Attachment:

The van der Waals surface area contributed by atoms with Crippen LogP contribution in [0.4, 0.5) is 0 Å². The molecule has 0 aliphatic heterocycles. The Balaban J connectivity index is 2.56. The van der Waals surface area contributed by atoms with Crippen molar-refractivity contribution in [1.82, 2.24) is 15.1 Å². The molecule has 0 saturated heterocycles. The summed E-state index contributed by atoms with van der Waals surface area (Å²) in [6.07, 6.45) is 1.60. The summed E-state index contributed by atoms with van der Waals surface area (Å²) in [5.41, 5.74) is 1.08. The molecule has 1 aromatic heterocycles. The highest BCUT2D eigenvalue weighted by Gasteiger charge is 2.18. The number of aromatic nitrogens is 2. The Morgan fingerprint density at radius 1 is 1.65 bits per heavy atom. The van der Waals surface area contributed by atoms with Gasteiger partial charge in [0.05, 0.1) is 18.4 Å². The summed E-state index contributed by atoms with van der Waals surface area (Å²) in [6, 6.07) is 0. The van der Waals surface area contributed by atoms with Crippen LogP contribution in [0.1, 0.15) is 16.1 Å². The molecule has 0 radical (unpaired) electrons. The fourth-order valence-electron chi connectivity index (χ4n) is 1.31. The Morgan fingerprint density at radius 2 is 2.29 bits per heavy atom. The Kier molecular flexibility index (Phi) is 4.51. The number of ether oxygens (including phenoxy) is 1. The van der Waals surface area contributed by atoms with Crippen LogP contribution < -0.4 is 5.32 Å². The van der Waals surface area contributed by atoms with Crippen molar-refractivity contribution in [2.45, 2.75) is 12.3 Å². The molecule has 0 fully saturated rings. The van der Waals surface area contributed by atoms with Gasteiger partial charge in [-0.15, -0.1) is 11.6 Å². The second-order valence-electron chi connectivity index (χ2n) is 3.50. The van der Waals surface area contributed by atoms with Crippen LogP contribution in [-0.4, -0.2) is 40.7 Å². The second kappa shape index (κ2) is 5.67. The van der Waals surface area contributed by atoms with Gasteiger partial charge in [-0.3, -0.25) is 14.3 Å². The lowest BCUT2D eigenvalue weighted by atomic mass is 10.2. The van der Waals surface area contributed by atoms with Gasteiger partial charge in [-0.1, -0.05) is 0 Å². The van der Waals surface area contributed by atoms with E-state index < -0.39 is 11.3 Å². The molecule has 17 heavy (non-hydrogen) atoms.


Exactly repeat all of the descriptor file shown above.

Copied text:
The van der Waals surface area contributed by atoms with Crippen LogP contribution in [0.4, 0.5) is 0 Å². The molecule has 0 aliphatic heterocycles. The Balaban J connectivity index is 2.56. The van der Waals surface area contributed by atoms with Crippen molar-refractivity contribution in [1.82, 2.24) is 15.1 Å². The molecule has 0 saturated heterocycles. The summed E-state index contributed by atoms with van der Waals surface area (Å²) in [6.07, 6.45) is 1.60. The summed E-state index contributed by atoms with van der Waals surface area (Å²) in [5.41, 5.74) is 1.08. The molecule has 1 aromatic heterocycles. The highest BCUT2D eigenvalue weighted by Gasteiger charge is 2.18. The number of aromatic nitrogens is 2. The Morgan fingerprint density at radius 1 is 1.65 bits per heavy atom. The van der Waals surface area contributed by atoms with Gasteiger partial charge in [0.05, 0.1) is 18.4 Å². The summed E-state index contributed by atoms with van der Waals surface area (Å²) in [6, 6.07) is 0. The van der Waals surface area contributed by atoms with Crippen LogP contribution in [0.1, 0.15) is 16.1 Å². The molecule has 0 radical (unpaired) electrons. The fourth-order valence-electron chi connectivity index (χ4n) is 1.31. The Morgan fingerprint density at radius 2 is 2.29 bits per heavy atom. The Kier molecular flexibility index (Phi) is 4.51. The number of ether oxygens (including phenoxy) is 1. The van der Waals surface area contributed by atoms with Crippen LogP contribution < -0.4 is 5.32 Å². The van der Waals surface area contributed by atoms with Crippen molar-refractivity contribution in [2.45, 2.75) is 12.3 Å². The molecule has 0 fully saturated rings. The van der Waals surface area contributed by atoms with Gasteiger partial charge in [-0.15, -0.1) is 11.6 Å². The second-order valence-electron chi connectivity index (χ2n) is 3.50. The van der Waals surface area contributed by atoms with Crippen LogP contribution in [-0.4, -0.2) is 40.7 Å². The second kappa shape index (κ2) is 5.67. The van der Waals surface area contributed by atoms with Gasteiger partial charge in [-0.3, -0.25) is 14.3 Å². The lowest BCUT2D eigenvalue weighted by atomic mass is 10.2. The van der Waals surface area contributed by atoms with Gasteiger partial charge in [-0.1, -0.05) is 0 Å². The van der Waals surface area contributed by atoms with E-state index < -0.39 is 11.3 Å². The molecule has 17 heavy (non-hydrogen) atoms.